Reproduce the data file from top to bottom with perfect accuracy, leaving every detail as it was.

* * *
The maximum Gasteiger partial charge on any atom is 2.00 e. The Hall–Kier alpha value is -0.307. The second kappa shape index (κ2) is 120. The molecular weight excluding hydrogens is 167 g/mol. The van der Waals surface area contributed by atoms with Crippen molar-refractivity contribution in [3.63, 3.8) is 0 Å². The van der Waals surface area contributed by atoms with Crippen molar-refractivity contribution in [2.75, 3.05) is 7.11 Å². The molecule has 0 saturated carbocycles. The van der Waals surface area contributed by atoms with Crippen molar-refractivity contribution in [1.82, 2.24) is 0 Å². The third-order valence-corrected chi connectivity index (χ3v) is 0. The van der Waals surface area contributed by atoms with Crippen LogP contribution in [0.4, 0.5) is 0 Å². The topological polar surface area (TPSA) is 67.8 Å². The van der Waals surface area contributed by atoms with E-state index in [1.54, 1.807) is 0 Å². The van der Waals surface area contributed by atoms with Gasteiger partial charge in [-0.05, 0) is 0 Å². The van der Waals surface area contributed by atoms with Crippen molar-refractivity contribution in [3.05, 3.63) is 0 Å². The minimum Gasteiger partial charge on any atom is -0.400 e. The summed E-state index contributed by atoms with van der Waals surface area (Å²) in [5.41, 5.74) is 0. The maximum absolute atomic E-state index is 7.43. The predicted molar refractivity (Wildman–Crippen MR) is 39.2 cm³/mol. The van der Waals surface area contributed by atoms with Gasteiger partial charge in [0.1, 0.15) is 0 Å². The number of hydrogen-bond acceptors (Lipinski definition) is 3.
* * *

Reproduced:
The maximum Gasteiger partial charge on any atom is 2.00 e. The Hall–Kier alpha value is -0.307. The second kappa shape index (κ2) is 120. The molecular weight excluding hydrogens is 167 g/mol. The van der Waals surface area contributed by atoms with Crippen molar-refractivity contribution in [3.63, 3.8) is 0 Å². The van der Waals surface area contributed by atoms with Crippen molar-refractivity contribution in [2.75, 3.05) is 7.11 Å². The molecule has 0 saturated carbocycles. The van der Waals surface area contributed by atoms with Crippen molar-refractivity contribution in [1.82, 2.24) is 0 Å². The third-order valence-corrected chi connectivity index (χ3v) is 0. The van der Waals surface area contributed by atoms with Crippen LogP contribution in [0.4, 0.5) is 0 Å². The topological polar surface area (TPSA) is 67.8 Å². The van der Waals surface area contributed by atoms with E-state index in [1.54, 1.807) is 0 Å². The van der Waals surface area contributed by atoms with Gasteiger partial charge in [-0.05, 0) is 0 Å². The van der Waals surface area contributed by atoms with Crippen molar-refractivity contribution in [3.05, 3.63) is 0 Å². The minimum Gasteiger partial charge on any atom is -0.400 e. The summed E-state index contributed by atoms with van der Waals surface area (Å²) in [5.41, 5.74) is 0. The maximum absolute atomic E-state index is 7.43. The predicted molar refractivity (Wildman–Crippen MR) is 39.2 cm³/mol. The van der Waals surface area contributed by atoms with Gasteiger partial charge in [0.1, 0.15) is 0 Å². The number of hydrogen-bond acceptors (Lipinski definition) is 3.